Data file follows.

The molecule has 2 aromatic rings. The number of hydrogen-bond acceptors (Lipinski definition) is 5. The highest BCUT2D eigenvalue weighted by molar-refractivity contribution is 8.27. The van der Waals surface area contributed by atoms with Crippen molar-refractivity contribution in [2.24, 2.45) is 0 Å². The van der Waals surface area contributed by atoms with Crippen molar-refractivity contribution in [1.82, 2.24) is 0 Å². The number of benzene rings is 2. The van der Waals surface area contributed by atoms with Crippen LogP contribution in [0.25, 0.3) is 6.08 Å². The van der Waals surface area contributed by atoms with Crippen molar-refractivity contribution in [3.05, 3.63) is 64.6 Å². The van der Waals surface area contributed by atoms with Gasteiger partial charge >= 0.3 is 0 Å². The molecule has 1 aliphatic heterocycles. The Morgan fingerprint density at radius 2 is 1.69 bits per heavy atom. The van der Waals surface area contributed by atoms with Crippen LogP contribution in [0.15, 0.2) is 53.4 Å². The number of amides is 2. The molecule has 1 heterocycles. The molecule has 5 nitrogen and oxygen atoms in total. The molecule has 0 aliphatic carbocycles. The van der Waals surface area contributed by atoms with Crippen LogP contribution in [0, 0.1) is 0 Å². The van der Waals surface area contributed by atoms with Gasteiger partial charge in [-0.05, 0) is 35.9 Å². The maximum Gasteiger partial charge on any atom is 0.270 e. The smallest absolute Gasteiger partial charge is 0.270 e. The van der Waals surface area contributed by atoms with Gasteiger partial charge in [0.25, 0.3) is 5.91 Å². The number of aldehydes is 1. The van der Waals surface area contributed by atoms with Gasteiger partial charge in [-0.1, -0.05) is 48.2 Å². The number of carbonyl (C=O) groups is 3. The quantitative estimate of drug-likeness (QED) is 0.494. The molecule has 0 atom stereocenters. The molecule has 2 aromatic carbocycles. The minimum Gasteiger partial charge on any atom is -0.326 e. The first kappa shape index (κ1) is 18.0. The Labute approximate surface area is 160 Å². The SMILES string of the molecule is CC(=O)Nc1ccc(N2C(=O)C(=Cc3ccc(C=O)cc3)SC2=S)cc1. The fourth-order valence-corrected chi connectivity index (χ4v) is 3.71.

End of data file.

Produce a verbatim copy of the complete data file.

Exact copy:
The molecule has 2 aromatic rings. The number of hydrogen-bond acceptors (Lipinski definition) is 5. The highest BCUT2D eigenvalue weighted by molar-refractivity contribution is 8.27. The van der Waals surface area contributed by atoms with Crippen molar-refractivity contribution in [2.24, 2.45) is 0 Å². The van der Waals surface area contributed by atoms with Crippen molar-refractivity contribution in [1.82, 2.24) is 0 Å². The number of benzene rings is 2. The van der Waals surface area contributed by atoms with Crippen LogP contribution in [0.25, 0.3) is 6.08 Å². The van der Waals surface area contributed by atoms with Crippen molar-refractivity contribution in [3.05, 3.63) is 64.6 Å². The van der Waals surface area contributed by atoms with Gasteiger partial charge >= 0.3 is 0 Å². The molecule has 1 aliphatic heterocycles. The Morgan fingerprint density at radius 2 is 1.69 bits per heavy atom. The van der Waals surface area contributed by atoms with Crippen LogP contribution in [0.15, 0.2) is 53.4 Å². The number of amides is 2. The molecule has 1 heterocycles. The molecule has 5 nitrogen and oxygen atoms in total. The molecule has 0 aliphatic carbocycles. The van der Waals surface area contributed by atoms with Crippen LogP contribution in [0, 0.1) is 0 Å². The van der Waals surface area contributed by atoms with Gasteiger partial charge in [-0.05, 0) is 35.9 Å². The maximum Gasteiger partial charge on any atom is 0.270 e. The smallest absolute Gasteiger partial charge is 0.270 e. The van der Waals surface area contributed by atoms with Gasteiger partial charge in [0.25, 0.3) is 5.91 Å². The number of aldehydes is 1. The van der Waals surface area contributed by atoms with Gasteiger partial charge in [-0.1, -0.05) is 48.2 Å². The number of carbonyl (C=O) groups is 3. The quantitative estimate of drug-likeness (QED) is 0.494. The molecule has 0 atom stereocenters. The molecule has 2 aromatic carbocycles. The minimum Gasteiger partial charge on any atom is -0.326 e. The first kappa shape index (κ1) is 18.0. The Labute approximate surface area is 160 Å². The SMILES string of the molecule is CC(=O)Nc1ccc(N2C(=O)C(=Cc3ccc(C=O)cc3)SC2=S)cc1. The fourth-order valence-corrected chi connectivity index (χ4v) is 3.71.